Prophecy, Alchemy, and the End of Time: John of Rupescissa in the Late Middle Ages

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9780231145398: Prophecy, Alchemy, and the End of Time: John of Rupescissa in the Late Middle Ages

In the middle of the fourteenth century, the Franciscan friar John of Rupescissa sent a dramatic warning to his followers: the last days were coming; the apocalypse was near. Deemed insane by the Christian church, Rupescissa had spent more than a decade confined to prisons—in one case wrapped in chains and locked under a staircase—yet ill treatment could not silence the friar's apocalyptic message.

Religious figures who preached the end times were hardly rare in the late Middle Ages, but Rupescissa's teachings were unique. He claimed that knowledge of the natural world, and alchemy in particular, could act as a defense against the plagues and wars of the last days. His melding of apocalyptic prophecy and quasi-scientific inquiry gave rise to a new genre of alchemical writing and a novel cosmology of heaven and earth. Most important, the friar's research represented a remarkable convergence between science and religion.

In order to understand scientific knowledge today, Leah DeVun asks that we revisit Rupescissa's life and the critical events of his age—the Black Death, the Hundred Years' War, the Avignon Papacy—through his eyes. Rupescissa treated alchemy as medicine (his work was the conceptual forerunner of pharmacology) and represented the emerging technologies and views that sought to combat famine, plague, religious persecution, and war. The advances he pioneered, along with the exciting strides made by his contemporaries, shed critical light on later developments in medicine, pharmacology, and chemistry.

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Book Description:

In the middle of the fourteenth century, the Franciscan friar John of Rupescissa sent a dramatic warning to his followers: the end times were coming; the apocalypse was near. Rupescissa's teachings were unique in his era. He claimed that knowledge of the natural world, and alchemy in particular, could act as a defense against the calamity of the last days. He treated alchemy as medicine (his work was the conceptual forerunner of pharmacology), and reflected emerging technologies and views that sought to combat famine, plague, religious persecution, and war. In order to understand scientific knowledge as it is today, Leah DeVun asks that we revisit the Black Death, the Hundred Years' War, and the Avignon Papacy through Rupescissa's eyes. The advances he pioneered, along with the exciting strides made by his contemporaries, shed critical light on future developments in medicine, pharmacology, and chemistry.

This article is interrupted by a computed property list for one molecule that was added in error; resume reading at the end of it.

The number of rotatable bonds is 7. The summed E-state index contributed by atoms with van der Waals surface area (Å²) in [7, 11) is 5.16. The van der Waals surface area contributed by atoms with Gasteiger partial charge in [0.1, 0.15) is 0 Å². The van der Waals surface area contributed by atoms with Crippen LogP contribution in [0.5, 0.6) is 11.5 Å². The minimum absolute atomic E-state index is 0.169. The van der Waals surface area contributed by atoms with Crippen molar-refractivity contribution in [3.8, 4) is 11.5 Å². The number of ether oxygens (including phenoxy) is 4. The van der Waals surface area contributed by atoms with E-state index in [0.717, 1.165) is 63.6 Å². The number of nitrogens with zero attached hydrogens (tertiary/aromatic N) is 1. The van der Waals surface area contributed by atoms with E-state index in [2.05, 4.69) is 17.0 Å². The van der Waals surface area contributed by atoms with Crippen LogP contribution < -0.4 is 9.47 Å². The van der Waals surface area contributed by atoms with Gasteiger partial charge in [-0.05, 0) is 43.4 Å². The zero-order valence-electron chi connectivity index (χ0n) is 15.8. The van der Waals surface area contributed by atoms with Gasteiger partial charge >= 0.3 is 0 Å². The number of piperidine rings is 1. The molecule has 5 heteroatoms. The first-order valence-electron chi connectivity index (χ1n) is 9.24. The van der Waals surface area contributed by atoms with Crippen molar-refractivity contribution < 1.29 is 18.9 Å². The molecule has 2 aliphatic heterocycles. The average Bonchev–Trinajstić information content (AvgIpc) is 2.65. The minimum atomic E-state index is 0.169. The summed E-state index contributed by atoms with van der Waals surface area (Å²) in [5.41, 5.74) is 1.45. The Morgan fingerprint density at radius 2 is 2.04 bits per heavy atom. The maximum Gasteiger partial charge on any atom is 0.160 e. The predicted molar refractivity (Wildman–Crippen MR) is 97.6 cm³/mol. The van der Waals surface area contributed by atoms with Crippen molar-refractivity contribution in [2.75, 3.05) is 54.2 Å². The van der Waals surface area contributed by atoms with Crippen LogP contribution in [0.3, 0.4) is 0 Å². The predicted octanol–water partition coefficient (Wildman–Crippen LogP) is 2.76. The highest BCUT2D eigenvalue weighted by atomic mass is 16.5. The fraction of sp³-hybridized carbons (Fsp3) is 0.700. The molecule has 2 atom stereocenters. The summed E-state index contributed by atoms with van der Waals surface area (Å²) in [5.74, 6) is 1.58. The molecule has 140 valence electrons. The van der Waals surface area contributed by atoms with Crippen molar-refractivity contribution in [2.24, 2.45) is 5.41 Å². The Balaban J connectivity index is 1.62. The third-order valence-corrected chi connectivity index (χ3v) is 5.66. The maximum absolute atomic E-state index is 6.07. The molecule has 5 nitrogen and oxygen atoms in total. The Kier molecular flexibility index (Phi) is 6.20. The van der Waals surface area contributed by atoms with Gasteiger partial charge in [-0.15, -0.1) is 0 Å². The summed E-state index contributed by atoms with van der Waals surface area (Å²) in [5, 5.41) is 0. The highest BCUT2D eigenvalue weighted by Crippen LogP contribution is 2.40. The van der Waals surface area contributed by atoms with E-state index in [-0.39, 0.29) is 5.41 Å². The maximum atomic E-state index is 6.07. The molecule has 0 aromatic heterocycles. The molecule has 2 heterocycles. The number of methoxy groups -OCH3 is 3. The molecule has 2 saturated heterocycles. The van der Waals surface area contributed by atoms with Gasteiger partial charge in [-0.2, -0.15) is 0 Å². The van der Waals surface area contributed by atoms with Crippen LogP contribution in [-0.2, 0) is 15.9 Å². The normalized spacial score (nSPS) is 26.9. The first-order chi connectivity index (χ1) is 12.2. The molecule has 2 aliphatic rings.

About the Author:

Leah DeVun is associate professor of history at Rutgers University. Her research focuses on the history of the human body in premodern Europe and the legacy of that history in the modern world. Her published work centers on issues of gender and technology.

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Leah Devun
Verlag: University Press Group Ltd Jan 2014 (2014)
ISBN 10: 023114539X ISBN 13: 9780231145398
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Buchbeschreibung University Press Group Ltd Jan 2014, 2014. Taschenbuch. Buchzustand: Neu. Neuware - Leah DeVun is associate professor of history at Rutgers University. Her research focuses on the history of the human body in premodern Europe and the legacy of that history in the modern world. Her published work centers on issues of gender and technology. Englisch. Artikel-Nr. 9780231145398

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